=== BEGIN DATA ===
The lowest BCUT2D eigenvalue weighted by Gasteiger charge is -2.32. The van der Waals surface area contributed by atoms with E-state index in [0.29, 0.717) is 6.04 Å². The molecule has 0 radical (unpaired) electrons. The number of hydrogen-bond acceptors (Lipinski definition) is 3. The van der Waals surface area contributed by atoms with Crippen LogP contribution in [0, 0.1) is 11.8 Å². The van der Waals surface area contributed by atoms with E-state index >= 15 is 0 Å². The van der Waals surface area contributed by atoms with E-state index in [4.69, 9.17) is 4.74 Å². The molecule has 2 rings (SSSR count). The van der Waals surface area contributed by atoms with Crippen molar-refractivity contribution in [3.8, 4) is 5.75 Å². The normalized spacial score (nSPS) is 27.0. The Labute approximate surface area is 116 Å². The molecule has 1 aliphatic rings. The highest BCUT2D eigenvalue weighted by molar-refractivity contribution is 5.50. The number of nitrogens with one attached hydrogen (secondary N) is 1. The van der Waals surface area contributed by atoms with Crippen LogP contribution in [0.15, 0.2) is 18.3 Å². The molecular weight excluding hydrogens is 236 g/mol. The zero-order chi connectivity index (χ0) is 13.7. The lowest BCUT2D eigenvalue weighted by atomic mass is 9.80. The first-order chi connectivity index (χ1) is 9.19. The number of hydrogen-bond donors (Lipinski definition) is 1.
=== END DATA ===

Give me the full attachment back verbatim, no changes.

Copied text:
The lowest BCUT2D eigenvalue weighted by Gasteiger charge is -2.32. The van der Waals surface area contributed by atoms with E-state index in [0.29, 0.717) is 6.04 Å². The molecule has 0 radical (unpaired) electrons. The number of hydrogen-bond acceptors (Lipinski definition) is 3. The van der Waals surface area contributed by atoms with Crippen LogP contribution in [0, 0.1) is 11.8 Å². The van der Waals surface area contributed by atoms with E-state index >= 15 is 0 Å². The van der Waals surface area contributed by atoms with E-state index in [4.69, 9.17) is 4.74 Å². The molecule has 2 rings (SSSR count). The van der Waals surface area contributed by atoms with Crippen molar-refractivity contribution in [3.8, 4) is 5.75 Å². The normalized spacial score (nSPS) is 27.0. The Labute approximate surface area is 116 Å². The molecule has 1 aliphatic rings. The highest BCUT2D eigenvalue weighted by molar-refractivity contribution is 5.50. The number of nitrogens with one attached hydrogen (secondary N) is 1. The van der Waals surface area contributed by atoms with Crippen LogP contribution in [0.15, 0.2) is 18.3 Å². The molecular weight excluding hydrogens is 236 g/mol. The zero-order chi connectivity index (χ0) is 13.7. The lowest BCUT2D eigenvalue weighted by atomic mass is 9.80. The first-order chi connectivity index (χ1) is 9.19. The number of hydrogen-bond donors (Lipinski definition) is 1.